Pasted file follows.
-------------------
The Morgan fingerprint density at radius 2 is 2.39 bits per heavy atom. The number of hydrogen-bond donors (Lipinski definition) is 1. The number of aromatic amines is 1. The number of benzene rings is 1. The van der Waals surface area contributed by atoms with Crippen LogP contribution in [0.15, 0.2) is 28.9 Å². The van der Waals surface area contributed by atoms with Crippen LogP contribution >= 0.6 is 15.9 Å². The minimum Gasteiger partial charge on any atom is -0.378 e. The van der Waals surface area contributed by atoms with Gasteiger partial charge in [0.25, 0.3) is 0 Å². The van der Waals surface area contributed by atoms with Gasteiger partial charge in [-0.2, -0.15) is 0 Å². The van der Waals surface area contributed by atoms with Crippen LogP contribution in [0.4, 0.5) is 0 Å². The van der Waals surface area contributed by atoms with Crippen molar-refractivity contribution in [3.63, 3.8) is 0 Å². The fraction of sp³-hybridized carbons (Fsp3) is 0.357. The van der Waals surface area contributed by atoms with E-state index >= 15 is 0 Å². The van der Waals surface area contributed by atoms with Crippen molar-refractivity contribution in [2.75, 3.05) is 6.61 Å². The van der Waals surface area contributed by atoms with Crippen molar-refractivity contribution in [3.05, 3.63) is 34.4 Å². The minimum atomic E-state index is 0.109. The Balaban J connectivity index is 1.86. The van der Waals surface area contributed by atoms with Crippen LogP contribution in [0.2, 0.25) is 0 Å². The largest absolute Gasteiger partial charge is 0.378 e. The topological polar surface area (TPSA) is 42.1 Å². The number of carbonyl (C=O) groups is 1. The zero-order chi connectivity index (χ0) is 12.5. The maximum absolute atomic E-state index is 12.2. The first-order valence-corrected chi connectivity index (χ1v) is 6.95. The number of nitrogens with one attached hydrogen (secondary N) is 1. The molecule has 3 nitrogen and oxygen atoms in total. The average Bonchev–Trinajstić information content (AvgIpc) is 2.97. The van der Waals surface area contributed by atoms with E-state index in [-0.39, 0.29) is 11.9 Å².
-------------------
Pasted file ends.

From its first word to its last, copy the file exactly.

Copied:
The Morgan fingerprint density at radius 2 is 2.39 bits per heavy atom. The number of hydrogen-bond donors (Lipinski definition) is 1. The number of aromatic amines is 1. The number of benzene rings is 1. The van der Waals surface area contributed by atoms with Crippen LogP contribution in [0.15, 0.2) is 28.9 Å². The van der Waals surface area contributed by atoms with Crippen LogP contribution >= 0.6 is 15.9 Å². The minimum Gasteiger partial charge on any atom is -0.378 e. The van der Waals surface area contributed by atoms with Gasteiger partial charge in [0.25, 0.3) is 0 Å². The van der Waals surface area contributed by atoms with Gasteiger partial charge in [-0.2, -0.15) is 0 Å². The van der Waals surface area contributed by atoms with Crippen LogP contribution in [0.4, 0.5) is 0 Å². The van der Waals surface area contributed by atoms with Crippen molar-refractivity contribution in [3.63, 3.8) is 0 Å². The fraction of sp³-hybridized carbons (Fsp3) is 0.357. The van der Waals surface area contributed by atoms with E-state index >= 15 is 0 Å². The van der Waals surface area contributed by atoms with Crippen molar-refractivity contribution in [2.75, 3.05) is 6.61 Å². The van der Waals surface area contributed by atoms with Crippen molar-refractivity contribution in [3.05, 3.63) is 34.4 Å². The minimum atomic E-state index is 0.109. The Balaban J connectivity index is 1.86. The van der Waals surface area contributed by atoms with Crippen LogP contribution in [0.2, 0.25) is 0 Å². The largest absolute Gasteiger partial charge is 0.378 e. The topological polar surface area (TPSA) is 42.1 Å². The number of carbonyl (C=O) groups is 1. The zero-order chi connectivity index (χ0) is 12.5. The maximum absolute atomic E-state index is 12.2. The first-order valence-corrected chi connectivity index (χ1v) is 6.95. The number of nitrogens with one attached hydrogen (secondary N) is 1. The molecule has 3 nitrogen and oxygen atoms in total. The average Bonchev–Trinajstić information content (AvgIpc) is 2.97. The van der Waals surface area contributed by atoms with E-state index in [-0.39, 0.29) is 11.9 Å².